ACP: Reserve Advanced Imaging of Lower Back Pain for Higher-Risk Patients

February 2, 2011
Sara Michael

In a new guideline, the American College of Physicians said there was strong evidence that routine X-ray, CT scan, or MRI for low back pain doesn’t improve patients’ health. Instead, those tests should be given only to patients with severe or progressive neurological deficits, who are suspected of having a serious or specific condition, or who are candidates for invasive interventions.

Advanced imaging for lower back pain should be reserved for higher-risk patients, according to the American College of Physicians.

In the new guideline, which is the first in a series of papers aimed at helping physicians identify misused medical treatments, ACP said there was strong evidence that routine X-ray, CT scan, or MRI for low back pain doesn’t improve patients’ health. Instead, those tests should be given only to patients with severe or progressive neurological deficits, who are suspected of having a serious or specific condition, or who are candidates for invasive interventions.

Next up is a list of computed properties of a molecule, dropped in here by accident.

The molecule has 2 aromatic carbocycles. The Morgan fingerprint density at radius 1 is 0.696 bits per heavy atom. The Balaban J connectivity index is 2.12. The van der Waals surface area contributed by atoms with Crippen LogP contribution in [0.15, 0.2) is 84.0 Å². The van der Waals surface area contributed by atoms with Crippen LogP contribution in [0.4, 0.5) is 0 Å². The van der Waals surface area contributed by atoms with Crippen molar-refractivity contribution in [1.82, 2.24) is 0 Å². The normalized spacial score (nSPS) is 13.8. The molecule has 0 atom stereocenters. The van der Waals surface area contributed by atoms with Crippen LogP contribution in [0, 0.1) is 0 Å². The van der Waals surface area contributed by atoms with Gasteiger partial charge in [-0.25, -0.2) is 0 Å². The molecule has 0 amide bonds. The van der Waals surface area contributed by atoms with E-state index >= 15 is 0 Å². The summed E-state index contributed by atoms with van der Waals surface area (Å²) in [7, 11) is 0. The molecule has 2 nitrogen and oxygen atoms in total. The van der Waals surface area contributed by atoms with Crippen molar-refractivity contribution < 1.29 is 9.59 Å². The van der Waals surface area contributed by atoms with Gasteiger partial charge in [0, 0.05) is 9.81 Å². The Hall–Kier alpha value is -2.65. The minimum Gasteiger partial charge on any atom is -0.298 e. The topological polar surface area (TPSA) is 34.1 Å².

The recommendations, called “Diagnostic Imaging for Low Back Pain: Advice for High-Value Health Care from the American College of Physicians,” were published in the Feb. 1 issue of Annals of Internal Medicine:

“Unnecessary imaging can lead to a series of unnecessary additional tests, interventions, follow ups, and referrals that do not improve patient outcomes,” according to Amir Qaseem, MD, PhD, MHA, FACP, director of clinical policy for ACP.

ACP recognized that patients often expect imaging tests, and some physicians worry about being sued if they don’t order the tests.

Here’s what ACP recommends:

• Physicians should use a patient’s history and physical exam to determine whether the low back pain is musculoskeletal or caused by a serious condition.
• Doctors should not order an X-ray, CT scan, or MRI unless they suspect a serious cause of the pain.
• Decisions about repeated imaging should be based on new or changed symptoms.
• Doctors should develop education strategies to inform patients about effective standards of care.